The Girl in the Box – author interview – Sheila Dalton

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Join Sheila Dalton, author of the literary mystery novel The Girl in the Box as she virtually tours the blogosphere in December 2011 on her first tour with Pump Up Your Book!

About Sheila Dalton

Sheila Dalton was born in England and came to Canada with her family at the age of six. She studied English Language and Literature at the University of Toronto. She has worked as a barmaid, an art gallery assistant, and an independent craftsperson and artist.

Sheila was a freelance writer and editor for many years before becoming an Adult Services Librarian for the Toronto Public Library. She lives in Newmarket, Ontario with her husband and two cats. She has written over ten books, including a collection of adult poetry, three children’s picture books, a literary novel, and a YA mystery which was shortlisted for a major Canadian crime writer’s award, the Arthur Ellis.

You can read more about The Girl in the Box and Sheila’s other her work at her website:



About The Girl in the Box

Caitlin Shaughnessy, a Canadian journalist, discovers that Inez, a traumatized young Mayan woman originally from Guatemala, has killed Caitlin’s psychoanalyst partner, Dr. Jerry Simpson. Simpson brought the girl, who may be autistic, back to Canada as an act of mercy and to attempt to treat her obvious trauma. Cailin desperately needs to find out why this terrible incident occurred so she can find the strength to forgive and move on with her life.

Inez, whose sense of wonder and innocence touches all who meet her, becomes a focal point for many of the Canadians who encounter her. As Caitlin struggles to uncover the truth about Inez’s relationship with Jerry, Inez struggles to break free of the projections of others. Each must confront her own anger and despair. The doctors in the north have an iciness that matches their surroundings, a kind of clinical armour that Caitlin must penetrate if she is to reach Inez.

The Girl in the Box is a psychological drama of the highest order and a gripping tale of intrigue and passion.




Q:  Give us an example of a typical writing day.

I work fulltime, so a whole writing day is a luxury. I’m a restless writer. I start early, and I’ll work into the evening, but I take lots of breaks. Maybe every 15 minutes, I get up to do something, anything, such as make a cup of tea, or clean the kitchen. But I’m thinking about my writing as I do it. I think better when I’m moving. I also often go on walks, go to gym, or go shopping, to break up the intensity. My body craves doing something physical, and doesn’t seem to like sitting at a computer all day. Sometimes I meditate for half an hour at a time. In the summer, I’ll go out and garden for a while. Sometimes my husband works long hours. Usually, I’d rather he didn’t – but on a writing day, I hope he comes home late!

Q:  Who is your favorite author, and why?


I have many favorites, but someone I really admire is Karen Connolly, a Canadian author who writes both fiction and non-fiction about her travels, notably in Burma. The book I enjoyed the most was called The Lizard Cage. It sounded so depressing at first – about a political prisoner caged in solitary confinement in a horrible prison in Burma – that I avoided reading it. But when I finally read it, I was glad I did. The story is actually quite uplifting, and the writing style is gorgeous.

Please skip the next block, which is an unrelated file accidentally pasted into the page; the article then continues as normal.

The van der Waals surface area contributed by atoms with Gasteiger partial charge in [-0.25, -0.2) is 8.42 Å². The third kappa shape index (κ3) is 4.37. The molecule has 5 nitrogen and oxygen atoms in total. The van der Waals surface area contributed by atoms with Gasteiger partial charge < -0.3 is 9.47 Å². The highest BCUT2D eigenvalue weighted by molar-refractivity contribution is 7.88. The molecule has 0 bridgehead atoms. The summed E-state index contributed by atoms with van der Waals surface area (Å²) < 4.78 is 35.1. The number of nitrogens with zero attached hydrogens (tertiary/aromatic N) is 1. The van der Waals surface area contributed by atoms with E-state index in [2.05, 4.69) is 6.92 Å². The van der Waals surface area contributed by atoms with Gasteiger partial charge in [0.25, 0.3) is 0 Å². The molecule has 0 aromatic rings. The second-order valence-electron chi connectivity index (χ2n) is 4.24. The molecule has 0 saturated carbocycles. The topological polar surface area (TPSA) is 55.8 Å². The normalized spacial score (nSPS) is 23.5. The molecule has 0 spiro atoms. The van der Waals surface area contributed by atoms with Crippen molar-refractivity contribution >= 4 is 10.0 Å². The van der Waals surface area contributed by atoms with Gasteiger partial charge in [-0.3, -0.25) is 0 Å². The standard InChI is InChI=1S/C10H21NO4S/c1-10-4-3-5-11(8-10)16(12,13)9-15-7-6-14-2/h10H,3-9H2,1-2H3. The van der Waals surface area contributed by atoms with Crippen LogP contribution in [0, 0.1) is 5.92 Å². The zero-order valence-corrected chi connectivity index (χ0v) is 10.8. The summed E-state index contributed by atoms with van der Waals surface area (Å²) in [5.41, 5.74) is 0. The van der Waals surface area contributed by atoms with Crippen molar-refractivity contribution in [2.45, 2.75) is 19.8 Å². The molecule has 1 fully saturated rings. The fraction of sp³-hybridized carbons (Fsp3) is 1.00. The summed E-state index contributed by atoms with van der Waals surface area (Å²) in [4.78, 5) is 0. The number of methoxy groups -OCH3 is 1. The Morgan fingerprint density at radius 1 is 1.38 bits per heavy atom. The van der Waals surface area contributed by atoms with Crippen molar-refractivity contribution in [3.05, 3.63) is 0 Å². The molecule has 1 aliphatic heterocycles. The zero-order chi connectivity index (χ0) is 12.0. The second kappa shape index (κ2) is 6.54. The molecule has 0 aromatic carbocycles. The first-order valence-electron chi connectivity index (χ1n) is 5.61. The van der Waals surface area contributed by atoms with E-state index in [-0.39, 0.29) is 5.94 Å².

Q:  Do you have a writer’s studio? Describe it for us and what is the view you see from the window?


I have what I call a “computer room” upstairs, where I used to do my editing work when I was freelancing, but I write mostly in my living room. I have a computer desk on wheels that I roll in front of my favorite armchair and I use a laptop. The chair faces my bay window which looks out onto our apple tree. I like the way the sun filters through the branches, and I also like watching the squirrels stealing apples in the fall!


Q:  Time Frame: From start to finish


My latest novel, The Girl in the Box, took me ten years to write! I’d better explain that, because it obviously wasn’t ten years of straight writing. I went to Guatemala with a friend back in the seventies. It was during the Civil War there, and we saw some things that shocked us, such as Mayan men taken off buses never to return. We learned later they had been killed. When I got back, I wanted to write about what I’d experienced, but it didn’t seem right to turn it into fiction. The story emerged gradually, and I got to working on it seriously in the nineties. Then I kept putting it away and taking it out again, only to think that it needed more work. If publishers didn’t have deadlines, I’d probably still be working on it today!

Q:  Have you ever abandoned any books/novels in progress?


Not yet. I’m working on two new novels right now, though, and I keep getting a feeling that I might drop one. It’s about a group of young women living together in a house in a big city. They are trying to create an alternate lifestyle. A young woman from Borneo comes to visit, and then she disappears, leaving them with her baby. There is just something about it that I don’t feel sure of. The other one, an historical set in 18th century England and Morocco, is already on its second draft, and I know I’ll finish that one.


Q:  How did you feel holding your book in your hands for the first time?


Very good! I love the cover, and the book is a trade paperback, and fairly big, and it felt substantial, real, and complete. I’d waited so long to see it in print, and sometimes thought it never would be, that I remember feeling a bit teary. Happy teary, of course.



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